But many people who attended the festival didn’t get to hear the music that brought them there in the first place. while that technology was cutting-edge for the time, it was just not meant to carry music to such a large and dispersed crowd spread over 600 acres of open farmland.

The early outdoor rock festivals were the best before they became commercial. Raw and basic.

Such a comment certainly indicates you have never been to an outdoor rock festival but have instead watched and enjoyed the award winning documentaries that tell the story.

... the Isle of Wight festival and the sound Free had was superb - raw and dirty.

I was there for those. 

Indeed. If you insist.!.

Essential viewing if you want to know how rock festivals should sound:

https://www.youtube.com/watch?v=VikyxJoBF2k

https://www.youtube.com/watch?v=R5dsh0DlJFw

Polished and slick; yes, Raw and basic, meh. Leave that for the pub on a Friday night.

-5 ( +1 / -6 )

It is true, that Woodstock was as much about the gathering as the music which is why I said it was the greatest cultural event of the 1960s. I never said it was the greatest music event.

The early outdoor rock festivals were the best before they became commercial. Raw and basic.

Such a comment certainly indicates you have never been to an outdoor rock festival but have instead watched and enjoyed the award winning documentaries that tell the story.

I seriously doubt you have. I went to many including Led Zeppelin, Pink Floyd, Stones, and Dylan. You would have been too young to attend many of those. Shame you missed out on some great experiences.

I had the opportunity to listen to many bands in their early days before fame and money took over. Like the Beatles at the Cavern and Dire Straits in a church basement in Paddington with only 50 other people. Or the many bands who played the Roundhouse.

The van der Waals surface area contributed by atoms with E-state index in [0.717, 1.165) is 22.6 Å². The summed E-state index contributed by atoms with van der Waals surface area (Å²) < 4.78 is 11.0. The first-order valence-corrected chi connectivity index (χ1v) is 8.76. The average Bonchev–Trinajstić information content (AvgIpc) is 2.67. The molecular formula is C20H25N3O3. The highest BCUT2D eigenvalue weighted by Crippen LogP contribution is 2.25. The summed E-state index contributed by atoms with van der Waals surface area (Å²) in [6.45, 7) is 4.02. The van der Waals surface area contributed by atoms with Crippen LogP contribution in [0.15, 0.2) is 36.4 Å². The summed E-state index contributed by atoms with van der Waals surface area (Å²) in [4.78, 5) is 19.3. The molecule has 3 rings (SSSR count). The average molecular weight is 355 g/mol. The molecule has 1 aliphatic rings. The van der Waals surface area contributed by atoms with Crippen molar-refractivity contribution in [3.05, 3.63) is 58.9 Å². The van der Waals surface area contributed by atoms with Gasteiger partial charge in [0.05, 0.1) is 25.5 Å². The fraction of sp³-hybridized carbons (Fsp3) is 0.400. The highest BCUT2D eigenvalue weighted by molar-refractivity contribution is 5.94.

I can understand your envy and to some degree your jealousy.

The early rock festivals were raw and that was part of the fun. Brown rice and veg and muesli were the order of the day. No air fryers then.

What a pity you never made it to the Isle of Wight, in 1968, and 1969 with Bob Dylan. I doubt you were even born then.

Isle of Wight 1968. Jefferson Airplane, The Crazy World of Arthur Brown, The Move, Smile, Tyrannosaurus Rex, Plastic Penny, Fairport Convention, and The Pretty Things. 

1969 line-up included Bob Dylan, The Band, The Nice, The Pretty Things, Marsha Hunt, The Who, Third Ear Band, Bonzo Dog Doo-Dah Band, Fat Mattress, and Joe Cocker.

The first Glastonbury Fest was in 1970. How old were you then?

Sonny you missed so much but like you said you can watch the YouTubes and documentaries.

You can post your denials and accusations and insults but you'll never be able to rob me of my great music experiences.

3 ( +5 / -2 )

What ever floats your boat

Yes, it does.

I like raw and dirty sounds for some genres of music.

Clear?

1 ( +5 / -4 )

First-hand experience beats watching YouTube any day of the week.

6 ( +7 / -1 )

Everyone in the photo is so slim. What has happened??

1 ( +4 / -3 )

The Bickershaw Festival was held in 1972 in Northern England near my hometown. A friend and I knew the organizer so we stayed in his house next to the festival with free backstage passes. First time I had slept in a real bed at a festival.

 The Grateful Dead, Captain Beefheart, Hawkwind, and The Kinks. I had worked for Hawkwind so it was good to see them again. Grateful Dead and Beefheat, are great.

It rained a lot if I remember. As it did at many other festivals like the early Glastonbury ones.

One afternoon in the organizer's house we had tea and cream cakes with Jerry Garcia. Later other things. Imagine that.

You can watch something online.

https://player.bfi.org.uk/free/film/watch-bickershaw-festival-1972-online#:~:text=Acts%20such%20as%20The%20Grateful,would%20be%20hard%20to%20forget.

3 ( +3 / -0 )

The Rolling Stones at the Knebworth Festival in 1976. The year before Pink Floyd had played. Went to both of those. Easy drive from London.

https://www.ukrockfestivals.com/76-Knebworth-festival.html

3 ( +3 / -0 )

Everyone in the photo is so slim. What has happened??

Your eyes got worse.

0 ( +2 / -2 )

tora

Everyone in the photo is so slim. What has happened??